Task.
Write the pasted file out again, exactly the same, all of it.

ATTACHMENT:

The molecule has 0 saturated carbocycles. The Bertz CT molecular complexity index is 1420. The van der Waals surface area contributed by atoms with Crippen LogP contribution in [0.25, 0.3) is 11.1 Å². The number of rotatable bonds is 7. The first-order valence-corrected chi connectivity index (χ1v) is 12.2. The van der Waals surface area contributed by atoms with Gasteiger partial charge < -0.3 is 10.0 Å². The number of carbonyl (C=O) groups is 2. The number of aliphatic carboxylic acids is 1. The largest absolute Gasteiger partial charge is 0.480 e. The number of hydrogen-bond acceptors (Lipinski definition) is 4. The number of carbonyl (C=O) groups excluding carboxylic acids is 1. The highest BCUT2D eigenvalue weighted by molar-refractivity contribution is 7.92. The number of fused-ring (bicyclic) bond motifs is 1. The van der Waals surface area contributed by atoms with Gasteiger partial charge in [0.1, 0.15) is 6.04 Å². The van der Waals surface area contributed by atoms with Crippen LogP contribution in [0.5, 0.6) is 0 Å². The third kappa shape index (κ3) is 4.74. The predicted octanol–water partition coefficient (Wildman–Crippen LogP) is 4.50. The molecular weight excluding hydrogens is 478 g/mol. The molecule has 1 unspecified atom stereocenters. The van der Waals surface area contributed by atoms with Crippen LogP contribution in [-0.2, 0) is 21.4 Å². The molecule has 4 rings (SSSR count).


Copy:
The molecule has 0 saturated carbocycles. The Bertz CT molecular complexity index is 1420. The van der Waals surface area contributed by atoms with Crippen LogP contribution in [0.25, 0.3) is 11.1 Å². The number of rotatable bonds is 7. The first-order valence-corrected chi connectivity index (χ1v) is 12.2. The van der Waals surface area contributed by atoms with Gasteiger partial charge < -0.3 is 10.0 Å². The number of carbonyl (C=O) groups is 2. The number of aliphatic carboxylic acids is 1. The largest absolute Gasteiger partial charge is 0.480 e. The number of hydrogen-bond acceptors (Lipinski definition) is 4. The number of carbonyl (C=O) groups excluding carboxylic acids is 1. The highest BCUT2D eigenvalue weighted by molar-refractivity contribution is 7.92. The number of fused-ring (bicyclic) bond motifs is 1. The van der Waals surface area contributed by atoms with Gasteiger partial charge in [0.1, 0.15) is 6.04 Å². The van der Waals surface area contributed by atoms with Crippen LogP contribution in [0.5, 0.6) is 0 Å². The third kappa shape index (κ3) is 4.74. The predicted octanol–water partition coefficient (Wildman–Crippen LogP) is 4.50. The molecular weight excluding hydrogens is 478 g/mol. The molecule has 1 unspecified atom stereocenters. The van der Waals surface area contributed by atoms with Crippen LogP contribution in [-0.2, 0) is 21.4 Å². The molecule has 4 rings (SSSR count).